There seems to be a directly inverse correlation between the rise of Hollywood’s woke priorities and the fall of its Oscars’ TV ratings. Of course there are other factors to consider, such as the COVID-19 pandemic, but the ratings began to slide prior to the beginning of the pandemic. The drop in ratings has been so substantial that even Hollywood insiders and trade magazines are wondering if the Oscars are over altogether.
Oscars’ TV ratings have fallen from a 2014 peak of 43.7 million to a paltry 10.4 million in 2021. So what’s driving the steep decline? LA Magazine posits that the primary culprit could be Aperture 25, which is a diversity initiative that changes the eligibility requirements for Best Picture nominees. From LA Mag:
“Starting in 2024, producers will be required to submit a summation of the race, gender, sexual orientation, and disability status of members of their movie’s cast and crew. If a particular movie does not have enough people of color or disabled people or gays or lesbians working on the set — and what is “enough” will be determined by a knotty tangle of byzantine formularies — then that movie will no longer be eligible for an Oscar.”
What’s most interesting about this Aperture 2025 initiative is that many Hollywood actors, producers, and directors — the very same people who lecture Americans about how terrible they are every awards season — are against the diversity initiatives, claiming they’re “invasive” and invite a slew of privacy issues. What if someone doesn’t want to disclose their sexual orientation or disability status? Is the Academy really willing to violate privacy laws for the sake of so-called diversity?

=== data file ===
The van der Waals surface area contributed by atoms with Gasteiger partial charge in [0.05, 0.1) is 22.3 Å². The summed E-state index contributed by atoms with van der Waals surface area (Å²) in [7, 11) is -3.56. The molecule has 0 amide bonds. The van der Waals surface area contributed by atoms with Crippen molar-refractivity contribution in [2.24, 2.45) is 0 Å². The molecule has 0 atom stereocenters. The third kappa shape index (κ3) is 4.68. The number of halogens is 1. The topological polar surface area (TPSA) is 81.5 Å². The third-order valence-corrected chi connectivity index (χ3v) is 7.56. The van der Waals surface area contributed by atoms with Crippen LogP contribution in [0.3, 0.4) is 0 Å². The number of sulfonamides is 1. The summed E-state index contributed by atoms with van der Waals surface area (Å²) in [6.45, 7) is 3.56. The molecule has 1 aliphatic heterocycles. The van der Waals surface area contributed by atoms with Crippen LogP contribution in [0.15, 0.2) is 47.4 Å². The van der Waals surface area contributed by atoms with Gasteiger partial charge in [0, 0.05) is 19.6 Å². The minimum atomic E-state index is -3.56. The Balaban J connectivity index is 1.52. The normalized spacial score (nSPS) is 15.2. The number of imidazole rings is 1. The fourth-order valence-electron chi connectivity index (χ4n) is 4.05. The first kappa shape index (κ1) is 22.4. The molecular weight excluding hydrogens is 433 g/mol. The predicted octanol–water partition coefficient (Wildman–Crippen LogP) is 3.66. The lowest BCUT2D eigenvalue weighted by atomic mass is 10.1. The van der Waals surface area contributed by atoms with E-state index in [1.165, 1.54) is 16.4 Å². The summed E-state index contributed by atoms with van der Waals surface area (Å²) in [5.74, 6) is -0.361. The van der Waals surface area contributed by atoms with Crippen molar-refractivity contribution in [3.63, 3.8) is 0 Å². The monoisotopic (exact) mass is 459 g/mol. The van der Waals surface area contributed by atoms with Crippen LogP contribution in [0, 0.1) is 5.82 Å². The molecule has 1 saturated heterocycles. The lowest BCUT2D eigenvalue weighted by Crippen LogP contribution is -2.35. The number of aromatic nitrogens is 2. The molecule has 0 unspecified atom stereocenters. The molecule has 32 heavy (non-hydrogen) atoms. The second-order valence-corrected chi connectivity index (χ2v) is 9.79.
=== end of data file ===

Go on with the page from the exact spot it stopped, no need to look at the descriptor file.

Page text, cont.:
This hones in on another of the Academy’s issues: the films they nominate and aggrandize are not the same films that the general public typically enjoys. Take the 2021 Best Picture category for example. How many of the nominees have you heard of? Many people wondered how a little-known Japanese film like “Drive My Car,” which garnered only $11 million at the box office, could get nominated over much-beloved films like “Spiderman: No Way Home”, which raked in $1.88 billion. This glaring disparity is evidence of the growing divide between Hollywood’s priorities and the priorities of the audience it is supposed to cater to.
The wider the rift between Hollywood and its audiences grows, the further the Oscars’ ratings will fall. Regular people don’t want to be lectured for hours on end by some of the richest and most powerful people in America. This is especially true when you consider that many of Hollywood’s biggest studios, such as Disney, cater to genocidal regimes like China on a regular basis.
How can Disney claim to care about equity and diversity when they do business with a country that keeps religious and ethnic minorities in concentration camps? Hollywood has no moral high ground to stand on here and audiences know it — that’s why they’re choosing to tune out in droves.